See what questions
a doctor would ask.
Related medical mistakes may include:
Antibiotics often causes diarrhea: The use of antibiotics are very likely to cause some level of diarrhea in patients. The reason is that antibiotics kill off not only "bad" bacteria, but can also kill the "good" bacteria in the gut. This leads to "digestive imbalance" where there are too few remaining "good" bacteria in the digestive system. The treatment is typically to use "probiotics", such as by eating yoghurt cultures containing more of the good bacteria. See digestive imbalance and probiotics.
Whooping cough often undiagnosed: Although most children in the Western world have been immunized against whooping cough (also called "pertussis"), this protection wears off after about 15 years. Thus, any teen or adult with a persistent cough may actually have whooping cough. This is particularly dangerous for babies too young to be vaccinated, and any un-vaccinated children. Whooping cough can be fatal to an infant. The cough symptoms of whooping cough is usually productive initially, but then becomes a persistent dry cough, lasting up to 100 days. Elderly grandparents may also be a reservoir of undiagnosed whooping cough.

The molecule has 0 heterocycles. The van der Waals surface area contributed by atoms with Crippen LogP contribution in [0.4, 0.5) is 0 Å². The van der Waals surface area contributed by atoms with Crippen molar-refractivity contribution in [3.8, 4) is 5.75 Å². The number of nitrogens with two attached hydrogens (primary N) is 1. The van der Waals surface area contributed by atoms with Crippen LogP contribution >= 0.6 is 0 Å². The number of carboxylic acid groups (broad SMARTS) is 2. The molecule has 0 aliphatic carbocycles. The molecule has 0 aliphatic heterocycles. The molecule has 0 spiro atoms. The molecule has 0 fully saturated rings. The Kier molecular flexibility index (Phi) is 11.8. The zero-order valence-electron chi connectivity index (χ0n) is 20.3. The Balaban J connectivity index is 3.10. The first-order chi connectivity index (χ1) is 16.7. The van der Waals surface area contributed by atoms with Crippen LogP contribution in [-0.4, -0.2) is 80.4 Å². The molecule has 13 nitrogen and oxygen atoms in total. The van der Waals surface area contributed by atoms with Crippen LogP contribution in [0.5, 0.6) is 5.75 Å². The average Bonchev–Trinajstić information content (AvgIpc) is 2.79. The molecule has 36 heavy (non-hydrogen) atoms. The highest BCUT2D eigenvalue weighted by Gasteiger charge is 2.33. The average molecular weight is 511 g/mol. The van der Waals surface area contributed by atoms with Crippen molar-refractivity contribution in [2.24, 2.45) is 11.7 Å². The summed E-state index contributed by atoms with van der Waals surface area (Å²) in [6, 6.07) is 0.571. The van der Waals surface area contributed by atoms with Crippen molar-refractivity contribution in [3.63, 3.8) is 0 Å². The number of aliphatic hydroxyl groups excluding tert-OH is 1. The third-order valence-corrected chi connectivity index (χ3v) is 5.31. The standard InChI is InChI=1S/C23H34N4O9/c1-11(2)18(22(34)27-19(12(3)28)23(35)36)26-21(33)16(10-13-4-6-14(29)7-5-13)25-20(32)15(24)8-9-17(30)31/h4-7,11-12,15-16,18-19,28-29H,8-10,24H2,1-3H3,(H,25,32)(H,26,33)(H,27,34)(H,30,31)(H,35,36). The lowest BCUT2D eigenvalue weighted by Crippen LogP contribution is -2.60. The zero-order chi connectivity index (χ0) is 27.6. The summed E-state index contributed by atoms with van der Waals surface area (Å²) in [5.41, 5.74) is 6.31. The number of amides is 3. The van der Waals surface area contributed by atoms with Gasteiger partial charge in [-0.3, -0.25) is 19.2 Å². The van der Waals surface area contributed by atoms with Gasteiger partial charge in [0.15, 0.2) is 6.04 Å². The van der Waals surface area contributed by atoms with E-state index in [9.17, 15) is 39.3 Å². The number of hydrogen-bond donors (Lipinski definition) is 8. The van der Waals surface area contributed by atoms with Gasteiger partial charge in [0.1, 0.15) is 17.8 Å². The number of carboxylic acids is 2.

Read these general articles with an overview of misdiagnosis issues.
When checking for a misdiagnosis of Nanukayami or confirming a diagnosis of Nanukayami, it is useful to consider what other medical conditions might be possible misdiagnoses or other alternative conditions relevant to diagnosis. These alternate diagnoses of Nanukayami may already have been considered by your doctor or may need to be considered as possible alternative diagnoses or candidates for misdiagnosis of Nanukayami. For a general overview of misdiagnosis issues for all diseases, see Overview of Misdiagnosis.
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